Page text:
Ni-base alloy 625 is used in the Oil & Gas industry for girth welding of internally clad high strength steel (HSS) pipes. Such welds however, cannot be used in pipe-reeling applications. DNV specifies that for pipe-reeling, the deposited girth weld metal shall overmatch the base metal yield strength by 100 MPa. As a result, industry is now considering the use of other filler materials. Low alloy steel (LAS) filler metals are a potential solution. Such a welding procedure however, requires using state of the art arc welding processes and evaluation techniques to overcome weldability and microstructural challenges.
API 5L Grade X65 plates were machined with a narrow-gap U-groove joint geometry to simulate the joint used by the Oil & Gas industry for joining internally clad HSS pipes. A combination of welding processes such as CMT, GMAW-SC, and GMAW-P were used to develop a welding procedure that could produce defect free welds. Welding parameters and bead placement were further optimized to improve deposition rates and help reduce hardness of previous weld passes. Lastly, welds were subjected to mechanical testing in accordance to the governing standard, DNV-OS-F101, to obtain bend, hardness, and tensile testing properties.
Defect free butt welds were developed and optimized for joining API 5L Grade X65 plates that simulate the joint used in industry for joining internally clad HSS pipes. The developed welding procedure consists of depositing an alloy 686 root pass and, ER80S-G fill and cap. Parameter optimization was conducted using the CMT welding process to minimize dilution of the alloy 686 root pass into the first layer of ER80S-G. The incorporation of the GMAW-P process helped increase deposition rates, improve bead penetration, and achieve defect free welds. Alterations to bead placement helped create a temperbead welding effect that reduced hardness of previous weld passes and minimized dilution. As a result, the formation of martensite was limited to only the first layer of ER80S-G. Mechanical testing was conducted in accordance to DNV-OS-F101 to obtain bend, tensile, and hardness results. Two of three bending specimens met the desired criteria when subjected to 20 % strain while the third specimen experienced a crack that initiated from a lack fusion defect. All-weld metal tensile tests exhibited an average of 683 MPa yield and 744 MPa UTS that exceed the 100 MPa overmatching strength requirement. Digital Image Correlation (DIC) was incorporated into tests to examine how dilution from the alloy 686 root pass affected the strain distribution in the initial passes of ER80S-G. In the as-welded condition, hardness mapping showed values above the 250 HV0.3 requirement but limited to the first layer of ER80S-G. Further testing is required to evaluate the localized mechanical properties of the diluted layers of ER80S-G and, examine if post weld heat treatment could suffice to reduce hardness below the specified requirement.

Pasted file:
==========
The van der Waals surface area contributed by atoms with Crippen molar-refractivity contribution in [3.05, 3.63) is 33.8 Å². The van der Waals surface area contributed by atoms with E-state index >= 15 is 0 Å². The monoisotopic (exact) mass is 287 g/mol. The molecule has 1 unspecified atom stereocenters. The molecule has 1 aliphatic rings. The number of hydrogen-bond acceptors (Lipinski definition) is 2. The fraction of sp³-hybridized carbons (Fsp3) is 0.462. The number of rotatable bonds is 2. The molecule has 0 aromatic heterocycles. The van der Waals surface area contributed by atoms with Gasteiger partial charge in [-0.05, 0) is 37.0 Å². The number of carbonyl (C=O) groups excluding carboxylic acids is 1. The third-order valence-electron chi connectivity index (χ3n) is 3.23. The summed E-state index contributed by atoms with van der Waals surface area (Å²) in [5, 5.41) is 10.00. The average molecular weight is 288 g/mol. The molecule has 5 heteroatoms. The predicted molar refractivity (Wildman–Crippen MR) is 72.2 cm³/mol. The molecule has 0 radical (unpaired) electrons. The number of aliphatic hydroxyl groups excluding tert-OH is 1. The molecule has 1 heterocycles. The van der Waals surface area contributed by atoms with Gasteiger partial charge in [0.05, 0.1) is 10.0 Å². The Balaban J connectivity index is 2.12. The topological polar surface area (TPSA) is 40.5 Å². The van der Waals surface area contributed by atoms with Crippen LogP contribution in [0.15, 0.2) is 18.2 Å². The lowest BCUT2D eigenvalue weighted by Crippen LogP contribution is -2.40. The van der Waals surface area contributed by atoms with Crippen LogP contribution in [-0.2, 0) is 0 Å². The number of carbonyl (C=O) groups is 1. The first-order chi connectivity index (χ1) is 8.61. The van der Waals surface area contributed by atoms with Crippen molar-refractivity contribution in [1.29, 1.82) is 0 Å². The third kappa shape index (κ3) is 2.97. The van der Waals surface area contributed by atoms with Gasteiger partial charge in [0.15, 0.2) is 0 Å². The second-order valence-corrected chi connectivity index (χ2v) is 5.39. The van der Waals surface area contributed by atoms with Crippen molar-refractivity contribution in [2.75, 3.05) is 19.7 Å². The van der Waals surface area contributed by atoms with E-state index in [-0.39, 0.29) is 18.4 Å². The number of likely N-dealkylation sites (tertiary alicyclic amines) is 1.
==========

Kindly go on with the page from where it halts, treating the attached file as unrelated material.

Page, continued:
DNV specifies that for pipe reeling applications the girth weld metal shall overmatch the base metal yield strength by 100 MPa. ER80S-G butt welds were developed, optimized, and tested to produce defect free welds capable of meeting bend and tensile testing requirements. Although high hardness has been limited to only one layer of ER80S-G, hardness continues to be a challenge in the as-welded condition due to the formation of untempered martensite. Further investigation is needed to reduce hardness via PWHT. Results enable the development of new girth welding procedures of internally clad HSS pipes for pipe reeling applications.